Powdery mildew control was a challenge. The weather was ideal for rapid spore production, and the labor shortage meant that canopy management was significantly delayed, which increased disease. Cooler areas saw a greater incidence of worms. Vine mealybug continued to spread into new blocks.

Demand for Sonoma County grapes outstrips fruit supply, and while overall yields were better than in 2015, buyers wanted more, and in general grape prices increased.

The labor shortage was evident and more severe. Starting with pruning, many vineyard farming practices performed on individual grapevines were done late. Growers increased the acreage they machine picked, and more fruit destined for high-end programs was mechanically harvested.



Peter Mitham
Northwest correspondent
Wines & Vines

British Columbia saw its earliest-ever bud break this year, when vines in the Fraser Valley budded out the first week of March. The early start to the season was mirrored in other growing regions, but cool weather in June slowed progress. A wave of wet weather that swept through the Okanagan Valley in July helped keep vines hydrated, but without the damage other crops experienced. The rain showers made disease suppression challenging and led to overgrowth on some of the more vigorous varieties, however.

Growers in the Similkameen Valley reported heading into véraison a full three weeks ahead of average. Harvest likewise got off to an early start, with the first grapes being picked in mid-August. Vineyards on Black Sage Road in the South Okanagan saw grapes harvested as early as Aug. 17.

Summer brought few days above 35° C (95° F), the point at which B.C. vines shut down grape development, and moderate conditions continued through September and October. The result was a long finish to an early season and fruit with a good balance of acids and sugars.

Most growers in the Okanagan were finished with harvest by late October. The 22 wineries registered to pick grapes for ice wine had an opportunity Dec. 6, but intentions were generally down from previous years. The overall grape harvest promises to total more than 30,000 tons—the biggest ever for the province.


Moya Dolsby
Executive director
Idaho Wine Commission

Overall we saw an increase in yields of about 10%-15%. Our fruit was very clean this year and met our requirements for Brix and acidity. 2016 was about 10 days ahead of average bud break and bloom. We saw optimal weather during the berry development stage, which may explain the slight increase in yield. Harvest started about five days ahead of average, and through fall we saw mild and optimal weather.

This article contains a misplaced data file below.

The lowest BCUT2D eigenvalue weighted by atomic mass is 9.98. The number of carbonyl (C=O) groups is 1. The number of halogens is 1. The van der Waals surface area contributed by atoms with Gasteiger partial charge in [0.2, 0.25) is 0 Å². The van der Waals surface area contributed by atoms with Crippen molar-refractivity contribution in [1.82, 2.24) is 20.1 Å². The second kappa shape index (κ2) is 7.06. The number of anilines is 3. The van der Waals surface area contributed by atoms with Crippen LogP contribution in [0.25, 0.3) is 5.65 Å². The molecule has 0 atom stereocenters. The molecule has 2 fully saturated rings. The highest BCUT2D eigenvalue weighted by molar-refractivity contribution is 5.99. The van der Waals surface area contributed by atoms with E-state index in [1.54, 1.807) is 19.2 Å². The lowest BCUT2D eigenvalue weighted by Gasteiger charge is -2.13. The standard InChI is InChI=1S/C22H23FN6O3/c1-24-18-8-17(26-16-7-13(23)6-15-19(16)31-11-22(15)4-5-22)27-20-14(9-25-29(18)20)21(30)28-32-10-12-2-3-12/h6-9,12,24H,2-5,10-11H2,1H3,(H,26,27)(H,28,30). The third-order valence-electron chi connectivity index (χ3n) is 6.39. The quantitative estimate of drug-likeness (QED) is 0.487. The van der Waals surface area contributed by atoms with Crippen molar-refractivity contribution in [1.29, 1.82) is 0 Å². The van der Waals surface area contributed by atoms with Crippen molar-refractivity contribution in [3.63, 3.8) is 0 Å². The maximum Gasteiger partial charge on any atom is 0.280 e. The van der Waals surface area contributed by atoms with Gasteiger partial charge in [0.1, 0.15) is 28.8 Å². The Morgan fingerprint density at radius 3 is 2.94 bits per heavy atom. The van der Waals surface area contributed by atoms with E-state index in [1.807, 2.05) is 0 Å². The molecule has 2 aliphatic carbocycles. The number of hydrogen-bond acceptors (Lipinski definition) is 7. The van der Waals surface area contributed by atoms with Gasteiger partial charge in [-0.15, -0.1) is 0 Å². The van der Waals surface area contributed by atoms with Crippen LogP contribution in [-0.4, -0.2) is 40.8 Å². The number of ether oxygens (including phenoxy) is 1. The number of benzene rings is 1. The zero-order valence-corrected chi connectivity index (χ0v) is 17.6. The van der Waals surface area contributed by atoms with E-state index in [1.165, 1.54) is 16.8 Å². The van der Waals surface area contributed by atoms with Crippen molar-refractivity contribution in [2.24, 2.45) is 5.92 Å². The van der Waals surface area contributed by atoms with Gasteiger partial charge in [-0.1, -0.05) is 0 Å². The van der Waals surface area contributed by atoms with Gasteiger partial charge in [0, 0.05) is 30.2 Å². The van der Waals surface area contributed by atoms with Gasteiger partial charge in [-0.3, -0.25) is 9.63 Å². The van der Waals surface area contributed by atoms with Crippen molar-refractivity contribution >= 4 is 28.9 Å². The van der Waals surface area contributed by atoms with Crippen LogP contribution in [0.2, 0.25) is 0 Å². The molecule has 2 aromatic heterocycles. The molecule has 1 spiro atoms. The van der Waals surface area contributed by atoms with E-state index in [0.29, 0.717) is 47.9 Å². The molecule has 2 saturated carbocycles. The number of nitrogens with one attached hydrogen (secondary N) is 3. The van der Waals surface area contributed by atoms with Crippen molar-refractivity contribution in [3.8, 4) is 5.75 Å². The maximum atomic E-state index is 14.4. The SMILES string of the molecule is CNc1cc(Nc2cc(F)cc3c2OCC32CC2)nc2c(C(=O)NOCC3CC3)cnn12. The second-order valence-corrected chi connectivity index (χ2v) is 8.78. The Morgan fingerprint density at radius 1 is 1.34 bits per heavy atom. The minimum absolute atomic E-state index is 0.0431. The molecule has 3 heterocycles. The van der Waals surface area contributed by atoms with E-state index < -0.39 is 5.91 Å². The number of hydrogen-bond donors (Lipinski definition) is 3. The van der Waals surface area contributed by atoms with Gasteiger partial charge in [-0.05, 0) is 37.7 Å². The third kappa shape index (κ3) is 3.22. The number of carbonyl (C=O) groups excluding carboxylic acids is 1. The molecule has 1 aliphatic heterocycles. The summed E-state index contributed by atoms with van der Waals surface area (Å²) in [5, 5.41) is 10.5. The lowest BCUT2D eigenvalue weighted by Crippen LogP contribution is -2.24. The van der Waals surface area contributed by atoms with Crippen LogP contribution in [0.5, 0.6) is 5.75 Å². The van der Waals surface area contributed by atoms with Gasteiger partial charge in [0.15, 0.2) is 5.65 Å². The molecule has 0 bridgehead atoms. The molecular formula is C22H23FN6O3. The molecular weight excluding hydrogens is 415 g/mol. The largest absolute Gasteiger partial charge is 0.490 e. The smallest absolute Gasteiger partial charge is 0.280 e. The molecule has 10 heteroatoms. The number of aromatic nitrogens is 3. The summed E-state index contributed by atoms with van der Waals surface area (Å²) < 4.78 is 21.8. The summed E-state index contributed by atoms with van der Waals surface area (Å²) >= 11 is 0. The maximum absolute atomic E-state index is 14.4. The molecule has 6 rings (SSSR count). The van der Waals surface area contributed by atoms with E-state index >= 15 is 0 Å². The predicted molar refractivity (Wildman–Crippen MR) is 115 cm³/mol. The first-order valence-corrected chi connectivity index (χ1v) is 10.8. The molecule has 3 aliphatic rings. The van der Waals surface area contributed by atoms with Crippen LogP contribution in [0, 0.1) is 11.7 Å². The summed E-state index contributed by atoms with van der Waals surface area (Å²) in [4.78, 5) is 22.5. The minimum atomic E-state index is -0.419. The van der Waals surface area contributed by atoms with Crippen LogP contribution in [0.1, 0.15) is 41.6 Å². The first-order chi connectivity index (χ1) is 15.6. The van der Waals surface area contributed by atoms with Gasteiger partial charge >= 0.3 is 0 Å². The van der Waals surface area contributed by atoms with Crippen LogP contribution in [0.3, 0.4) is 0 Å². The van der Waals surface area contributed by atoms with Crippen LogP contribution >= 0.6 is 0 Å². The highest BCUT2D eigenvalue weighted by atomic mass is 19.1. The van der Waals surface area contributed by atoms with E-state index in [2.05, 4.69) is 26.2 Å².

Low to average disease pressure was experienced this year. Little and infrequent rain with low humidity may explain the low powdery mildew pressure.

An early leaf-removal technique aided in reducing powdery mildew but may lead to increased incidence of sunburn in some varieties. By the end of the season, most wineries reported full tanks and barrels.


Patty Skinkis
Viticulture extension specialist
and associate professor
Oregon State University

The yield in 2016 was considered average for the state. The past two vintages (2014 and 2015) were very large for Oregon. Growers reported 20%-40% lower total yields in 2016 from the prior year, depending on region.

The state experienced a warm spring leading to early bud break and bloom. Bloom time weather in late May/early June was variable across the state, leading to variable set, but it was one of the earliest bloom dates in recent years. Early summer was mild, and August was hot. Because of the early start to the season, harvest was early, starting in late August and being mostly completed by late September to early October. Quality is good.

The 2016 season was a relatively typical year with respect to disease pressure (powdery mildew) and required close attention to spray programs to maintain prevention of powdery mildew. The dry conditions in August and September led to clean fruit at harvest.

Labor availability is a growing issue for producers each year. With the shift in crops in the Willamette Valley, there seems to be greater pressure on the labor force as other crops compete with grapes for those workers.


Vicky Scharlau
Executive director
Washington Association
of Wine Grape Growers

Washington overall saw very high quality with above-average yields (some as high as 25% or more). Winemakers are happy with quality of the wine at this point. Crop levels were up for most varieties due to set and cooler temps after véraison.

Spring was reminiscent of 2015: early bud break and above-average temperatures. Conditions at bloom were favorable for exceptional set. June cooled off, but overall degree-days were ahead of average and similar to 2013 and 2014. Harvest started in early August and progressed rapidly. Cooler conditions in September and cool, rainy conditions in mid-October slowed harvest. Harvest for most ended the second week of November, but grapes were still being picked after Thanksgiving.